What is the connection between autumn and vaccinations?

Although it still feels like summer and no one wants to think that winter is almost upon us, autumn has arrived and with it the ideal time to have your flu vaccine. Annually, 15% of the world population is affected by this virus, which is responsible for 500,000 deaths each year. Despite the campaigns and information supplied to the public in general on the importance of prevention, there are still many myths that need to be clarified:

a) The flu vaccine does not contain live viruses.

b) People who have had the flu vaccine may catch other viral respiratory infections during the winter period, from other viruses.

c) The flu vaccine has a limited protection. This is the reason one needs to have it done annually. The flu virus is also constantly mutating. New viruses are emerging each year to which people who have been inoculated the previous year are not immune.

Influenza is an acute disease that predominantly affects the respiratory system. The virus is transmitted by a person who is infected by the virus, from saliva particles (coughing and sneezing) and also from direct contact (hands).

The incubation period (the time that elapses between the moment when a person comes into contact with the virus and the onset of symptoms) is usually two days, but can vary between one and five days. On the other hand, the contagious period begins 1-2 days before the onset of symptoms which may extend to seven days. In children, this period may be even longer. This is one of the dangers of influenza. The individual does not have the typical flu symptoms, but is infected and can, during this period, infect others.

The symptoms vary between adults and children. In adults, the first symptoms are a sudden onset of illness, high temperature, muscle and joint pain, headache and dry cough. In infants the most frequent symptoms are fever and prostration. Gastroenteritis (nausea, vomiting and diarrhoea) may occur together with respiratory complications (laryngitis, bronchiolitis). Middle ear infections (otitis) are also a common complication in children under three years of age, while in older children the symptoms are similar to that of adults.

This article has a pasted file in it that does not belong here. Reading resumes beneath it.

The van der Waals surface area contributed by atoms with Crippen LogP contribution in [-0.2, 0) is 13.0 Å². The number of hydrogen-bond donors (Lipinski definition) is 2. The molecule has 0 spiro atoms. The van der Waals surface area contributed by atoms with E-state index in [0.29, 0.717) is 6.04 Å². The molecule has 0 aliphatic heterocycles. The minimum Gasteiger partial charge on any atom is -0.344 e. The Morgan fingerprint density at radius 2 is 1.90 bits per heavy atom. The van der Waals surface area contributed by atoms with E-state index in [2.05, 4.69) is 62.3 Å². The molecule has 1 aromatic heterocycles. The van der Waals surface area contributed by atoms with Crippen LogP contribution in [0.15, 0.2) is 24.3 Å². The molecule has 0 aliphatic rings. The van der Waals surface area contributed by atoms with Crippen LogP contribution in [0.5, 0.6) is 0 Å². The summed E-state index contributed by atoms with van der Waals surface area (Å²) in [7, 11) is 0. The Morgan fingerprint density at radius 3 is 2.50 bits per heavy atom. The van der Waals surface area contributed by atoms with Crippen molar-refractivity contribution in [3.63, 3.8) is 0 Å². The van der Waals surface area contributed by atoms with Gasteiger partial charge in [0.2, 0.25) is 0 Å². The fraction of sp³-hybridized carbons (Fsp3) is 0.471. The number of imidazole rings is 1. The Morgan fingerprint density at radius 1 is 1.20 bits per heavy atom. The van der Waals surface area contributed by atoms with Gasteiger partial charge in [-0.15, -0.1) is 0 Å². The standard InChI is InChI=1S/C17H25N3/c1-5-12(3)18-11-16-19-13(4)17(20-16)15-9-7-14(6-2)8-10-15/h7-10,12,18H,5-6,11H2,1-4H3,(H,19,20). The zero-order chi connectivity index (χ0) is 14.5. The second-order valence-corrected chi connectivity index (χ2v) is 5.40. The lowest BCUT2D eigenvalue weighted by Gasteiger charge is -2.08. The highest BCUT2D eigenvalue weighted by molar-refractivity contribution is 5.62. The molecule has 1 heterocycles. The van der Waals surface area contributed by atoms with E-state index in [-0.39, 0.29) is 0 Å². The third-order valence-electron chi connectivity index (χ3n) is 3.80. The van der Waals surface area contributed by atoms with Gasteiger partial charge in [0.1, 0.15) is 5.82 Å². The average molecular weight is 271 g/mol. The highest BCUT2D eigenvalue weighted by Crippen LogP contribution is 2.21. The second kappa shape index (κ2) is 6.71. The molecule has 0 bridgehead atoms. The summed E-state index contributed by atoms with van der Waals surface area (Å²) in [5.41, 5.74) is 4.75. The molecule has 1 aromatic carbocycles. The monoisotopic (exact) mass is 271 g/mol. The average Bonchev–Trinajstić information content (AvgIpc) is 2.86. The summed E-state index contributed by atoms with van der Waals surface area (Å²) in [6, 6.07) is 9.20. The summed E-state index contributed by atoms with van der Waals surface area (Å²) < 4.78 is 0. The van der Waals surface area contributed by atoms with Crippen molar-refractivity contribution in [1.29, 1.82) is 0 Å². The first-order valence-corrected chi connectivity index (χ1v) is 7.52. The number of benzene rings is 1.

It is also important to recognise the difference between influenza and the common cold. In addition to the viruses being different, the symptoms are restricted to the upper respiratory tract: stuffy nose, sneezing, watery eyes, throat irritation and headache. High temperature and body aches are rare.

Despite being a short-term illness (3-4 days) with a full recovery in 1-2 weeks, influenza can cause serious complications for some high-risk groups such as people over 65 years of age and patients with chronic diseases. In these cases, the major problems are pneumonia and/or decompensation of underlying diseases such as asthma, diabetes, heart, lung or kidney disease. For these more vulnerable high-risk groups, annual vaccination is of prime importance. In addition to substantially reducing the possibility of contracting flu, if it does occur, the severity of the symptoms is drastically reduced.

It is possible to have the flu vaccination at the Hospital Particular do Algarve in Alvor or Gambelas (Faro) or at any one of the clinics of the group, by one of our nurses, without an appointment or prescription.

Article supplied by the Hospital Particular do Algarve Group, with hospitals in Alvor and Gambelas (Faro)